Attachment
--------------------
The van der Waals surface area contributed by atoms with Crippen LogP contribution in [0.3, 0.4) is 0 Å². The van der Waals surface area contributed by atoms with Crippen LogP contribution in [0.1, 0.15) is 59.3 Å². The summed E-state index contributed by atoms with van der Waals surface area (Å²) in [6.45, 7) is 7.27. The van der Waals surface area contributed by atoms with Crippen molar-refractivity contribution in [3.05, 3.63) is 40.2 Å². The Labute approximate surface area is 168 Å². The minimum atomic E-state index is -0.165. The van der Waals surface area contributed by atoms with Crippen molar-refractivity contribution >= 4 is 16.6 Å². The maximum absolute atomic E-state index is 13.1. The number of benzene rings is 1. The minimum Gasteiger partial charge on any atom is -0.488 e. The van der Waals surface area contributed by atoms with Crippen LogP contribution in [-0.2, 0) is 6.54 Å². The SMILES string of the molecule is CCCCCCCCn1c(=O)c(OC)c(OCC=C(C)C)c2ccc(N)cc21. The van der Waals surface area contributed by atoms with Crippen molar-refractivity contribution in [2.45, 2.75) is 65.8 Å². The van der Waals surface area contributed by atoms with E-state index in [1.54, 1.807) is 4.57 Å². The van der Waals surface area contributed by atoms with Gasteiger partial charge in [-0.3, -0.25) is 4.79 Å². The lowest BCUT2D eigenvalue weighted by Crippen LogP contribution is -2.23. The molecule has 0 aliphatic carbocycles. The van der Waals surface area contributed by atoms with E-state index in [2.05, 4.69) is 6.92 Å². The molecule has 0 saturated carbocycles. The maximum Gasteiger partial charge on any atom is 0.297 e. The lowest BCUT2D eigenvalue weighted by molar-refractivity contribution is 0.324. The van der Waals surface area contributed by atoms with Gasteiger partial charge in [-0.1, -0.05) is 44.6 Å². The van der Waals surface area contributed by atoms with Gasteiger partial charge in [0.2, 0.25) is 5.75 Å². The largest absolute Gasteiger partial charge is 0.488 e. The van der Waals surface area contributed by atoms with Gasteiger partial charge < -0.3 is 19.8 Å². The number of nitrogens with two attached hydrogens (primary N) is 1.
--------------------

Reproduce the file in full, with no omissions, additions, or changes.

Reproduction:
The van der Waals surface area contributed by atoms with Crippen LogP contribution in [0.3, 0.4) is 0 Å². The van der Waals surface area contributed by atoms with Crippen LogP contribution in [0.1, 0.15) is 59.3 Å². The summed E-state index contributed by atoms with van der Waals surface area (Å²) in [6.45, 7) is 7.27. The van der Waals surface area contributed by atoms with Crippen molar-refractivity contribution in [3.05, 3.63) is 40.2 Å². The Labute approximate surface area is 168 Å². The minimum atomic E-state index is -0.165. The van der Waals surface area contributed by atoms with Crippen molar-refractivity contribution >= 4 is 16.6 Å². The maximum absolute atomic E-state index is 13.1. The number of benzene rings is 1. The minimum Gasteiger partial charge on any atom is -0.488 e. The van der Waals surface area contributed by atoms with Crippen LogP contribution in [-0.2, 0) is 6.54 Å². The SMILES string of the molecule is CCCCCCCCn1c(=O)c(OC)c(OCC=C(C)C)c2ccc(N)cc21. The van der Waals surface area contributed by atoms with Crippen molar-refractivity contribution in [2.45, 2.75) is 65.8 Å². The van der Waals surface area contributed by atoms with E-state index in [1.54, 1.807) is 4.57 Å². The van der Waals surface area contributed by atoms with Gasteiger partial charge in [-0.3, -0.25) is 4.79 Å². The lowest BCUT2D eigenvalue weighted by Crippen LogP contribution is -2.23. The molecule has 0 aliphatic carbocycles. The van der Waals surface area contributed by atoms with E-state index in [2.05, 4.69) is 6.92 Å². The molecule has 0 saturated carbocycles. The maximum Gasteiger partial charge on any atom is 0.297 e. The lowest BCUT2D eigenvalue weighted by molar-refractivity contribution is 0.324. The van der Waals surface area contributed by atoms with Gasteiger partial charge in [-0.1, -0.05) is 44.6 Å². The van der Waals surface area contributed by atoms with Gasteiger partial charge in [0.2, 0.25) is 5.75 Å². The largest absolute Gasteiger partial charge is 0.488 e. The van der Waals surface area contributed by atoms with Gasteiger partial charge < -0.3 is 19.8 Å². The number of nitrogens with two attached hydrogens (primary N) is 1.